Men at work – Seokchon’s construction sites through the ages
There’s so much symmetry in Seokchon’s layout that it often feels as if you could fold the neighborhood over on itself just about any which way and its halves would fit snugly together with a satisfying little click. Two main roads divide the neighborhood into even parts, each with secondary and tertiary roads in more or less the same places, covering more or less the same distances, forming a web around more or less identical apartment buildings. Risking monotony, the area is enlivened by two main features, one that epitomizes that symmetry and another that interrupts it.
In the days before Gangnam was, well, Gangnam, this part of Seoul wasn’t yet Gangnam. It was just gang, or river, part of a branch of the Hangang River that ran through here. Then, in the early 1970s, the city went a little bit Dutch, initiating a land reclamation project and creating Seokchon Lake (석촌호수) in the process. The lake consists of two matching ovals joined by a thin channel, and its entire perimeter is encircled by two parallel paths – a lakeside one for jogging and strolling, and one higher up for biking and dog walking. Dotted around the lake are exercise facilities, interactive digital information kiosks and public bookshelves.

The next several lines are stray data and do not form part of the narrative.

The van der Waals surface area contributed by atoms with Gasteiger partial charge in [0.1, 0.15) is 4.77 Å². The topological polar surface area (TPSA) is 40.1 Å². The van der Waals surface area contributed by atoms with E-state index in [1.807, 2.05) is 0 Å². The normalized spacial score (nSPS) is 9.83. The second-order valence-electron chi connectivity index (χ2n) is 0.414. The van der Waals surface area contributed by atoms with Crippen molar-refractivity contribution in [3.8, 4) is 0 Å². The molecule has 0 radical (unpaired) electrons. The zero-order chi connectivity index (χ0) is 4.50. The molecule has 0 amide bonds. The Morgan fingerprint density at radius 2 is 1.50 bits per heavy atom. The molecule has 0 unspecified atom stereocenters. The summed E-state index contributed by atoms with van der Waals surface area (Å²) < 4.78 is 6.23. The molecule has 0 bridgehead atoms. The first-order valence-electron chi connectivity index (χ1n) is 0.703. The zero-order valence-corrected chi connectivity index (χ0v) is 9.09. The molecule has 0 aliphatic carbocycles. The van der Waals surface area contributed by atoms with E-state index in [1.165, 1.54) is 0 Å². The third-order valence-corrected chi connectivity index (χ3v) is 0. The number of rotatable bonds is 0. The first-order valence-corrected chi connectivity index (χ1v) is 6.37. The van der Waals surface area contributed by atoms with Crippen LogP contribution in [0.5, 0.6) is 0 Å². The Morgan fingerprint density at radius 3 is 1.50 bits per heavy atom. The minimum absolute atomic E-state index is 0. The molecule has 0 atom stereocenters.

The screaming that you hear as you make your way around the lake is coming from Magic Island, the outdoor section of the Lotte World amusement park. Taking up much of the lake’s western half, the island features roller coasters, a drop tower and lots of couples in matching bunny ear headbands.
Seokchon’s symmetrical topography is broken up by the Seokchon-dong Ancient Tombs (서울 석촌동 고분군), a crooked swath of green west of the station. Seokchon means “stone village,” and the name likely stems from the prevalence of stone tombs that once existed in the environs. A 1917 map marked over 290 in the area, but the intervening century, full of war and hurried development, saw this number shrink to eight, several of which are here.
The tombs date to the Baekje period (18 BCE-660 CE) and are believed to have belonged to kings, royal family members and Baekje nobility. Their designs range from simple earthen pits to imposing squares of tiered black stones that look like aborted Mesoamerican pyramids. With so much of the neighborhood’s attention focused on the ongoing development of the soaring new Lotte Tower, the tombs provide a meditative reminder that great builders have in fact been here for millennia.
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